In terms of Tapas, I tried quite a bit of different dishes, thanks to the sharing nature of my dining friends.

The passable and mediocre tapas plates: The Crab & Chicken Croquettes with samfaina were piping hot when they arrived at the table, and had good chunks of crab and chicken inside that burst as you bit in. The samfaina, the cut up vegetable sauce that came with them, could have used more juicy vegetables to compliment the croquettes as the veggies seemed a bit dry and were more like a diced vegetable side than a sauce. The Harissa Stewed Butternut Squash with crumbled sheep's cheese wasn't bad- lots of flavors on the tongue, though the texture was overall mush but tasted good- the cheese is barely there. I think an extra touch of another type of texture would have really elevated this dish. The Sauteed Spinach with pine nuts & golden raisins was unremarkable but good to add some veggies and non-battered plate to the mix. I was surprised the amount of sauteed spinach was so small- probably only a fistful, and you probably know how spinach shrinks when sauteed. When I saute spinach just for myself, I probably make twice as much just for myself (usually two handfuls).

The Oxtail Croquettes with spice roasted chili mayonnaise– you end up with 3 croquettes for $14. The flavor is good, very savory and rich, but there is another beef dish which you would get better bang for your taste, and value for your stomach portion-wise, for the same price: the House Smoked Coppa Steak with olive oil poached potatoes, chopped olives & salbitxada. I only had a little bite of this steak that was the entire length of a palm, and you didn't even need the rest of the sides because the steak itself was so full of flavor. It's like a whole entree, for the same $14 price that you would have gotten the below oxtail croquettes.

The really amazing tapas plates: The House Smoked Coppa Steak I mentioned previously that has steak that is so good just plain and on its own,, and the Tortilla (as well as those bacon wrapped dates). Also, the Spicy Octopus & Prawn Stew was crazy good. It's actually so much flavor packed into a single spoonful that I don't know how you can finish a bowl by yourself and not have your tastebuds be numb from overstimulation. At first acquaintance on your tongue, you taste the vegetables, and then the seafood blossoms flavorfully until you rae kicked by the spicy heat at the end. And that's the experience with every single spoonful. Wow.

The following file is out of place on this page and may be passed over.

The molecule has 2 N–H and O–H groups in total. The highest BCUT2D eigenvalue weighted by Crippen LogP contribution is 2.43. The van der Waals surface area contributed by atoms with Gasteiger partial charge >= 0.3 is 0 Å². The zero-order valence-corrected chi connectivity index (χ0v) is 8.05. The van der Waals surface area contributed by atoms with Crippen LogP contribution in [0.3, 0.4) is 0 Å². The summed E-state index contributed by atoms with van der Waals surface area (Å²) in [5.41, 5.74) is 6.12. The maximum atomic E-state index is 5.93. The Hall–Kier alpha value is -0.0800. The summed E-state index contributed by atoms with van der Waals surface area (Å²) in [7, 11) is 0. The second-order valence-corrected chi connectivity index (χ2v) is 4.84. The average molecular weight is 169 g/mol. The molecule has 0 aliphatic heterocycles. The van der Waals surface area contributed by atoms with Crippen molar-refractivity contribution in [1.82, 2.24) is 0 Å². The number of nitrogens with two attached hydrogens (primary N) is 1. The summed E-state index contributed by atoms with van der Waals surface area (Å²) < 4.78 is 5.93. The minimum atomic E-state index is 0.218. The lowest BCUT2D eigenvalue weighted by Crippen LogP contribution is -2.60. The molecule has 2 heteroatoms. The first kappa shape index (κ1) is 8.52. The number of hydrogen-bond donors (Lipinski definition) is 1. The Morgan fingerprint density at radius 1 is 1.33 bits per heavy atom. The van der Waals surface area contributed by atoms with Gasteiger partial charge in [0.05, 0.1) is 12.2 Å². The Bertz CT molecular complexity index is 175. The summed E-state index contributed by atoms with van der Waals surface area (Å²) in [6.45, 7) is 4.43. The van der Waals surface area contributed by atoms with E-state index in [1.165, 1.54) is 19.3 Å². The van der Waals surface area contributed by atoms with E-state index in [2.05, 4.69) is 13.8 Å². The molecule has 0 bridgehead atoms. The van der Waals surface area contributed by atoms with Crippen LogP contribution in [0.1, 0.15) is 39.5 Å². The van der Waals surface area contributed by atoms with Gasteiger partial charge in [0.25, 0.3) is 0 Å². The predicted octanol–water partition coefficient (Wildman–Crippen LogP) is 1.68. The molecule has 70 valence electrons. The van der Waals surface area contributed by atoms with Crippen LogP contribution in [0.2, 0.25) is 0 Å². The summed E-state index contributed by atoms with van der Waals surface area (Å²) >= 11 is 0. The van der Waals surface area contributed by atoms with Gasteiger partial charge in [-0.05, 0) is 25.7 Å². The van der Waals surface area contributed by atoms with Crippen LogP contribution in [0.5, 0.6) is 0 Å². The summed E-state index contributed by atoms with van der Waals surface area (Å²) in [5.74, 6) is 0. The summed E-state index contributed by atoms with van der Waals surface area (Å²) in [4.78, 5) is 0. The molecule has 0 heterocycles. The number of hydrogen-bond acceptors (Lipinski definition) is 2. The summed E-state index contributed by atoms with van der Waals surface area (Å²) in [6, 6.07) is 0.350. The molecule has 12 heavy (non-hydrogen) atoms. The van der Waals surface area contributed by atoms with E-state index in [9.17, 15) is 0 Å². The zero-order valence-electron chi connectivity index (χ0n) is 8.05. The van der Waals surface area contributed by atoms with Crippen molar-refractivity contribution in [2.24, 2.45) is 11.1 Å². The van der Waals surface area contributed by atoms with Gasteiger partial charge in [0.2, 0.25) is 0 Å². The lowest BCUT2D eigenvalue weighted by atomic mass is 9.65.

Although my review sounds mixed above, I really do think they have a lot of success with their flavor profiles, though there was also a bit more grease then I liked. I definitely would not recommend having so many fritters and croquettes no matter how good they sound in the description as it is a bit overwhelming. The dishes I highlighted are truly amazing, and I admit I have been spoiled by tapas in Chicago at Cafe Iberico and Cafe BaBaReeba, but Toro Bravo definitely is a cut above that. One thing I should also note is that I didn't notice anyone ordering paella at all here, nor sangria pitchers, which would have been the course in Chicago. I think that at the heart
of it, they are very like what you would expect if you had tapas in Spain, and so expecting 100% perfection on what is essentially drinking food is holding it to a high standard.  I guess I'll have to drink more next time 🙂

Next door to Toro Bravo is this adorable little bar with little bites called The Secret Society. They have lots of wonderful drinks and a few teeny bites to tide you over- we went here for the after the bill paying fiasco for a little breather, and it was lovely. I didn't try any bites except for one cheese straw to go along with my brandy champagne cocktail, but the cheese straw was a tasty morsel to go with the even tastier drink that packed a surprise punch. If you do find yourself coming to Toro Bravo, make sure you stop here afterwards to unwind from the more hectic atmosphere of Toro Bravo.


Posted April 6, 2009 by pechluck in Uncategorized